The history and effects of child sexual abuse

Nationally representative probability sample of 2, youths aged years After controlling for family dysfunction, significant associations were found between CSA and increased levels of PTSD symptoms and school difficulties. Abused boys reported significantly more sadness then other children.

The history and effects of child sexual abuse

Experiencing abuse and neglect in childhood can lead to adverse outcomes in adulthood. The purpose of this blog is to indicate the potential long-term effects of child abuse and neglect that may extend into adulthood.

Types of abuse and neglect Child abuse and neglect refers to any behaviour by parents, caregivers, other adults or older adolescents that is outside the norms of conduct and entails a substantial risk of causing physical or emotional harm to a child or young person.

Such behaviours may be intentional or unintentional and can include acts of omission i. The five main subtypes of child abuse and neglect are physical abuse, emotional maltreatment, neglect, sexual abuse and witnessing family violence. For more information on the definitions of child abuse and neglect see What is Child Abuse and Neglect?

Factors affecting the consequences of abuse and neglect The consequences of experiencing child abuse and neglect will vary considerably. Critical factors that may influence the way child abuse and neglect affects adults include the frequency and duration of maltreatment and if more than one type of maltreatment has occurred.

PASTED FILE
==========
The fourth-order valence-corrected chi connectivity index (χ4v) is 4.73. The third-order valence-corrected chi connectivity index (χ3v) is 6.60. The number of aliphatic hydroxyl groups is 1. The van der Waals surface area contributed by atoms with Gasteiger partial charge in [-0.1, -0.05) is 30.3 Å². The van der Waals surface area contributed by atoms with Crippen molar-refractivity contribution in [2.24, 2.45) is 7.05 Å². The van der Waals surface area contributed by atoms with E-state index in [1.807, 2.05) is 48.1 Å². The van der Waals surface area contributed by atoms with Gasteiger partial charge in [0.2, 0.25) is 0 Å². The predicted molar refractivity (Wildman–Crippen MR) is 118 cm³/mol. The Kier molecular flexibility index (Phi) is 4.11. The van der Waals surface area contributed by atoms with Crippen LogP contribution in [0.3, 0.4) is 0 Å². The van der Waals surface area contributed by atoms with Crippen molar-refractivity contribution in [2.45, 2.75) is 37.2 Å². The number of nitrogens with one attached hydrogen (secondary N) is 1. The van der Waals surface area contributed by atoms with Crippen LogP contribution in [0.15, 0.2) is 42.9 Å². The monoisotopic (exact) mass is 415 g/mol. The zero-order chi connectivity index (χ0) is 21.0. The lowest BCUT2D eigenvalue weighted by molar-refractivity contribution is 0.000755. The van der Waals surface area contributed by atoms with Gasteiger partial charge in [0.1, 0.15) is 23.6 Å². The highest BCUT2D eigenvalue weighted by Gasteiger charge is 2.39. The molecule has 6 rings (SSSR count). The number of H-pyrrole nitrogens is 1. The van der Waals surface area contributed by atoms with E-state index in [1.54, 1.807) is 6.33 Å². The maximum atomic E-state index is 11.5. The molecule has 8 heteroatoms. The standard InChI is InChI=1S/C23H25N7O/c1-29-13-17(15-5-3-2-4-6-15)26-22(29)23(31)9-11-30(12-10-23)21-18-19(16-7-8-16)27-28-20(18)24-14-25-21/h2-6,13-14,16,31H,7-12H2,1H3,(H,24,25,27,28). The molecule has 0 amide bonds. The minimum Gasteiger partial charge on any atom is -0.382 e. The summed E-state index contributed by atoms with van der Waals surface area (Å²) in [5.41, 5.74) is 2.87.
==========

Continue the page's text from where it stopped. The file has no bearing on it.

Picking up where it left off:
Research suggests that maltreatment types are interrelated, that is, a large proportion of adults who experience childhood abuse or neglect are exposed to more than one type of abuse known as multi-type maltreatment.

In attempting to explain some of the adverse outcomes associated with chronic and multi-type maltreatment a concept that is often employed is complex trauma. Complex trauma reflects the multiple and interacting symptoms, disorders and multiple adverse experiences and the broad range of cognitive, affective and behavioural outcomes associated with prolonged trauma, particularly if occurring early in life and involving an interpersonal element e.

For further details on the chronic maltreatment, the interrelatedness of sub-types child abuse and neglect, and complex trauma, see Rarely an Isolated Incident: Other factors that may affect the consequences of child abuse and neglect on adult survivors include: Long-term consequences of child abuse and neglect The remainder of this blog explores the major negative physical, cognitive, psychological, behavioural and social consequences of child abuse and neglect that extend into adulthood.